CINCINNATI (AP) — The purple bruises on his passing shoulder. The raw, red scrape down the middle of his back. Carson Palmer's upper body was a colorful reminder of how badly his homecoming turned out.
No fun at all for him or the Oakland Raiders, either.
The Bengals got back into the playoff race on Sunday by beating their former franchise quarterback and his new team 34-10. Cincinnati (6-5) moved into a tie with Pittsburgh for the second wild card spot, although the Steelers have the head-to-head tiebreaker.
For the first time since 1976, the Bengals have won three games in a row by at least 18 points.
"We had an OK November," coach Marvin Lewis said. "So now let's have a better December. We need to have a better December that we had in November. That's our key right now. That'll give us a chance for a great January."
Cincinnati did just about anything it wanted during a dominant first half against the Raiders (3-8), who have given up the most points in the NFL. They've dropped a season-high four in a row, allowing 169 points in those games.
"I'm just really tired of losing," safety Mike Mitchell said. "It's going from anger to sadness to ... I don't know."
Andy Dalton threw three touchdown passes against that dreadful defense, and BenJarvus Green-Ellis ran for 129 yards and a touchdown. He had runs of 48 and 39 yards — the longest of his career — to set up scores.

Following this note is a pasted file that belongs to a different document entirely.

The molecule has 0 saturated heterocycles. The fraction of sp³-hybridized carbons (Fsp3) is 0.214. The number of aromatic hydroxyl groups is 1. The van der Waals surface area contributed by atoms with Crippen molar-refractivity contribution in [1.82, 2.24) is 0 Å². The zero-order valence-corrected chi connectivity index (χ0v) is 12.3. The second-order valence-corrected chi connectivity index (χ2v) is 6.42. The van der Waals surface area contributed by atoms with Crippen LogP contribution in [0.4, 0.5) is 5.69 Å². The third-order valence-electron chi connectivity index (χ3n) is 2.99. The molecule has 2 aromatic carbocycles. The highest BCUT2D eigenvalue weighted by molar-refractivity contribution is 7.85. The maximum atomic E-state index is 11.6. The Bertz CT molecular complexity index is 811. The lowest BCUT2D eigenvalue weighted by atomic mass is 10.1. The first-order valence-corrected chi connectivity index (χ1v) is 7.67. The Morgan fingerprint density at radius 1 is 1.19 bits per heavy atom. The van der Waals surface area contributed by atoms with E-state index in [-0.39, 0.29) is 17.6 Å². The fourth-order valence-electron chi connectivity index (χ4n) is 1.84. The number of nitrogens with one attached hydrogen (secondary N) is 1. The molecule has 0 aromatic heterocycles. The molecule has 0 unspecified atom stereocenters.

"You need to be balanced when you're playing a game like this," said Dalton, who was 16 of 30 for 210 yards. "When you get the lead early, you want to be able to run the ball. We've just got to keep it up."
From the coin flip, the attention was on Palmer, who had decided he couldn't play for one of the NFL's most forlorn franchises of the past 20 years. He held out last year, and owner Mike Brown finally relented and traded him to Oakland at midseason.
Palmer hadn't been back to Cincinnati since the trade. He was booed by the 56,503 fans — the smallest crowd of the season at Paul Brown Stadium — when he went out for the coin toss. He got a hug from former teammate Rey Maualuga and finally met Dalton, who was drafted in the second round last year to replace him.
A sign in the upper deck read: "Winners Never Quit," a reference to Palmer's holdout.
"You obviously hear it," Palmer said of the boos. "You can't block things like that out. But I prepared myself for that."
He went 19 of 34 for 146 yards with a touchdown, four sacks and an interception that went off the receiver's hands — hardly what he'd hoped.
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